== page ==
Are hygiene and public health interventions likely to improve outcomes for Australian Aboriginal children living in remote communities? A systematic review of the literature

Elizabeth McDonald, Ross Stewart Bailie, David Brewster, Peter Morris

Research output: Contribution to journalArticleResearchpeer-review

Abstract

Background. Australian Aboriginal children living in remote communities still experience a high burden of common infectious diseases which are generally attributed to poor hygiene and unsanitary living conditions. The objective of this systematic literature review was to examine the epidemiological evidence for a relationship between various hygiene and public health intervention strategies, separately or in combination, and the occurrence of common preventable childhood infectious diseases. The purpose was to determine what intervention/s might most effectively reduce the incidence of skin, diarrhoeal and infectious diseases experienced by children living in remote Indigenous communities. Methods. Studies were identified through systematically searching electronic databases and hand searching. Study types were restricted to those included in Cochrane Collaboration Effective Practice and Organisation of Care Review Group (EPOC) guidelines and reviewers assessed the quality of studies and extracted data using the same guidelines. The types of participants eligible were Indigenous populations and populations of developing countries. The types of intervention eligible for inclusion were restricted to those likely to prevent conditions caused by poor personal hygiene and poor living environments. Results. The evidence showed that there is clear and strong evidence of effect of education and handwashing with soap in preventing diarrhoeal disease among children (consistent effect in four studies). In the largest well-designed study, children living in households that received plain soap and encouragement to wash their hands had a 53% lower incidence of diarrhoea (95% CI, 0.35, 0.59). There is some evidence of an effect of education and other hygiene behaviour change interventions (six studies), as well as the provision of water supply, sanitation and hygiene education (two studies) on reducing rates of diarrhoeal disease. The size of these effects is small and the quality of the studies generally poor. Conclusion. Research which measures the effectiveness of hygiene interventions is complex and difficult to implement. Multifaceted interventions (which target handwashing with soap and include water, sanitation and hygiene promotion) are likely to provide the greatest opportunity to improve child health outcomes in remote Indigenous communities. � 2008 McDonald et al; licensee BioMed Central Ltd.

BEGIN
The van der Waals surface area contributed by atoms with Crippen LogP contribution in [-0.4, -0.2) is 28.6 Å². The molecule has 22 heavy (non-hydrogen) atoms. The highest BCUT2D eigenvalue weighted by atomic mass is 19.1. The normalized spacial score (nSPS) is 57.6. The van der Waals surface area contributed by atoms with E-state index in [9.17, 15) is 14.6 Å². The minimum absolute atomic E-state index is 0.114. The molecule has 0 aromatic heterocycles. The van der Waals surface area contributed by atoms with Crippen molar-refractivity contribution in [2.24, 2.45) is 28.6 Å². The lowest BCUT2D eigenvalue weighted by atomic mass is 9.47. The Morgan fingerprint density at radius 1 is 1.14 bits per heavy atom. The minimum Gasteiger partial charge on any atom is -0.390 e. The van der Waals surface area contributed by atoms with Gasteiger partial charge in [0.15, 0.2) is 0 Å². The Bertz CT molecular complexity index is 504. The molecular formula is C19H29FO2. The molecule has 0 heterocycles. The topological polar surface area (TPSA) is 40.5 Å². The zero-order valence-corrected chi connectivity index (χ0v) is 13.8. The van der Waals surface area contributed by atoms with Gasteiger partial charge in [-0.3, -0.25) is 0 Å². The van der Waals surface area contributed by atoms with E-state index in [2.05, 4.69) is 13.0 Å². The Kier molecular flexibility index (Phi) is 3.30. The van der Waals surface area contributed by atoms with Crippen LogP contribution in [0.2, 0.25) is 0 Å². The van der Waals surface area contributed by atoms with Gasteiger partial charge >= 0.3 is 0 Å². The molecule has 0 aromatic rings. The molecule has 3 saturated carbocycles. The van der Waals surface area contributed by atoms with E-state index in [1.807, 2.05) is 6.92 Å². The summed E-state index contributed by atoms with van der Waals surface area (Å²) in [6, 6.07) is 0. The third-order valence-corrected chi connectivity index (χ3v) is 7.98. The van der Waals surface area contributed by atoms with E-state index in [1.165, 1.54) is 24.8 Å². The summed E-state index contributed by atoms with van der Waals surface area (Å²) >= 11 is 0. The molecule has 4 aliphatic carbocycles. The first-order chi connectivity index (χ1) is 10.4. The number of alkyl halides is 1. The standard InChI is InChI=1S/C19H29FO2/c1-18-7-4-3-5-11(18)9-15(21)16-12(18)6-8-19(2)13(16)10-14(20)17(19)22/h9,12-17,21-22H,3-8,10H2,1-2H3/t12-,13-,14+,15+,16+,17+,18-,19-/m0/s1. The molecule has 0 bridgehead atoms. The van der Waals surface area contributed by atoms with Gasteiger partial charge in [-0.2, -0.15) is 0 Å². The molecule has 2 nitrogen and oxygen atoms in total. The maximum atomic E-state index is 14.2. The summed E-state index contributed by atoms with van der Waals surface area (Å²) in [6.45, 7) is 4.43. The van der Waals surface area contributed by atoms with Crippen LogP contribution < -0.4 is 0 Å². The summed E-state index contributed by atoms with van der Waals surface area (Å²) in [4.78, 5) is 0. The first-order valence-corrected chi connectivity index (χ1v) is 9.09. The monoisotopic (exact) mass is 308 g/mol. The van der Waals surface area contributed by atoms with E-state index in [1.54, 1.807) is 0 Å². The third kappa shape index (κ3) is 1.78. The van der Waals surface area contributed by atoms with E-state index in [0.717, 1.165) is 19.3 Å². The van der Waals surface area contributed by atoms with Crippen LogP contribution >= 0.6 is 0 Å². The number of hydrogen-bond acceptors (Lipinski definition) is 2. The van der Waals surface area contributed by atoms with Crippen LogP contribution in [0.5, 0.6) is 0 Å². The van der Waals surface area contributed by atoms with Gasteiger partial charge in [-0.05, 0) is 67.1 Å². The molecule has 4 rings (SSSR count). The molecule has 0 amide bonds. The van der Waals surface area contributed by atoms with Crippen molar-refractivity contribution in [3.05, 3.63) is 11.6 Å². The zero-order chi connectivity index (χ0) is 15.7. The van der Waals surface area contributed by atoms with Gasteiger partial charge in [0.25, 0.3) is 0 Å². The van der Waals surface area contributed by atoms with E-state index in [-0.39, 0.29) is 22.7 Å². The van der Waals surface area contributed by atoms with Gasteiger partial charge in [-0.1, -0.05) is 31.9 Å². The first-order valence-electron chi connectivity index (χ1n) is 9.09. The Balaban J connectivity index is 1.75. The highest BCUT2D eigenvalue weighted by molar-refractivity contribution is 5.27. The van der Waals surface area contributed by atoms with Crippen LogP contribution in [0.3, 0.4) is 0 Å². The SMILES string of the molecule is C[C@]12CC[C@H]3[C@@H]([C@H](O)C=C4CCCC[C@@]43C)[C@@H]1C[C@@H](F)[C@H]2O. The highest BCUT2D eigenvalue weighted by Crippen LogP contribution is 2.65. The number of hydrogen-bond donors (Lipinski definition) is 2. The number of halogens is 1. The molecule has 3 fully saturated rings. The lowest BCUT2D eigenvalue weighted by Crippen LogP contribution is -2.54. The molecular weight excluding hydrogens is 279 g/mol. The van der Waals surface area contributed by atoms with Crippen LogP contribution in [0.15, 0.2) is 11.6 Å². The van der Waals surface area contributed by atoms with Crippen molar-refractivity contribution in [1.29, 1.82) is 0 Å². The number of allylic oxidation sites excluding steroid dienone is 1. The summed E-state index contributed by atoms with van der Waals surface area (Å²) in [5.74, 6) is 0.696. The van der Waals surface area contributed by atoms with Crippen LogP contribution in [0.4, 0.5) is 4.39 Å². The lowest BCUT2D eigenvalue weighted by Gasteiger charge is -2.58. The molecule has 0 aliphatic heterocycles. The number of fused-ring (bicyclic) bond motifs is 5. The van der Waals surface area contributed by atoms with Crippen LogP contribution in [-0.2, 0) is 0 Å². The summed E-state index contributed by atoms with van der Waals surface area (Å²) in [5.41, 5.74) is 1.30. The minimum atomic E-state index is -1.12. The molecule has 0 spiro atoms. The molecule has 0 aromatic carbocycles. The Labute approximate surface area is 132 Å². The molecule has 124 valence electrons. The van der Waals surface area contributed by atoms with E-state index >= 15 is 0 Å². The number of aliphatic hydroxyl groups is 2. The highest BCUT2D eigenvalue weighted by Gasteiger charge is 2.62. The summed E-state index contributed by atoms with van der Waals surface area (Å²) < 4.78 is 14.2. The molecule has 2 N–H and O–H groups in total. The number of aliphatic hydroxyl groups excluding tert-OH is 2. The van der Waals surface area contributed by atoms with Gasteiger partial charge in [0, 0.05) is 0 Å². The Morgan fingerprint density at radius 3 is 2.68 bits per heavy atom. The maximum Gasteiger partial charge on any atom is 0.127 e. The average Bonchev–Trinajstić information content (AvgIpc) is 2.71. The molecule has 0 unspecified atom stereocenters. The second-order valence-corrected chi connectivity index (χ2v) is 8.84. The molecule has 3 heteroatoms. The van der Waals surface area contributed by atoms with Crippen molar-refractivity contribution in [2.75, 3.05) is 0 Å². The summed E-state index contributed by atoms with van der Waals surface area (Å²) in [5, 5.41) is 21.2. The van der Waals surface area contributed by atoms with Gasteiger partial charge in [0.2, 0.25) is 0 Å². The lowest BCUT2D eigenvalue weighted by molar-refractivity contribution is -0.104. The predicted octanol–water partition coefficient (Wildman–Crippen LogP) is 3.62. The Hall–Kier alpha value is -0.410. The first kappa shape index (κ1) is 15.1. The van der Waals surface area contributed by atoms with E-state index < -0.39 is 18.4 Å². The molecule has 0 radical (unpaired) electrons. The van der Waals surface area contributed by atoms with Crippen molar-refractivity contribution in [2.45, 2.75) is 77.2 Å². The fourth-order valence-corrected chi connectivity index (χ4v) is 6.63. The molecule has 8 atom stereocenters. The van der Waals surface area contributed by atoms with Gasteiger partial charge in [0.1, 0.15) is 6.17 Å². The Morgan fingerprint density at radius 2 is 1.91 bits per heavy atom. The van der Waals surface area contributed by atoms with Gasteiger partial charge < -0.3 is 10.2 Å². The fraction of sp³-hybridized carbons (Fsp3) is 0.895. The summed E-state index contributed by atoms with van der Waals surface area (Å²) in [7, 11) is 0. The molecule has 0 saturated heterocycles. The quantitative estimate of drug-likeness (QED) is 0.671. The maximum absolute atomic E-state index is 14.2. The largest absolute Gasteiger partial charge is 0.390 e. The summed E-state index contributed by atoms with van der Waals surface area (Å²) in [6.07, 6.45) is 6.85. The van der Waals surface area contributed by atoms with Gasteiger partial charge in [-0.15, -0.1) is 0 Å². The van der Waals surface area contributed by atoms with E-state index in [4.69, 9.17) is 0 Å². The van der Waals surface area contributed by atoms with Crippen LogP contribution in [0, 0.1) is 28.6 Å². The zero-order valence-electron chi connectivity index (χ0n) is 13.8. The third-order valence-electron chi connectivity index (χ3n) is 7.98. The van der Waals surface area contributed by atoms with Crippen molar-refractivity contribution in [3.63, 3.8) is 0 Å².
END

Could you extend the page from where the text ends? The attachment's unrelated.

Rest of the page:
Original languageEnglish
Pages (from-to)153-166
Number of pages14
JournalBMC Public Health
Volume8
Publication statusPublished - 2008

Keywords

  • Aborigine
  • article
  • Australia
  • child health
  • community living
  • diarrhea
  • educational status
  • hand washing
  • health education
  • human
  • hygiene
  • incidence
  • infection
  • intervention study
  • major clinical study
  • outcome assessment
  • preschool child
  • prevention and control
  • public health
  • sanitation
  • water supply
  • female
  • male
  • public health service
  • review
  • rural population
  • Female
  • Health Education
  • Humans
  • Hygiene
  • Male
  • Oceanic Ancestry Group
  • Public Health Practice
  • Rural Population

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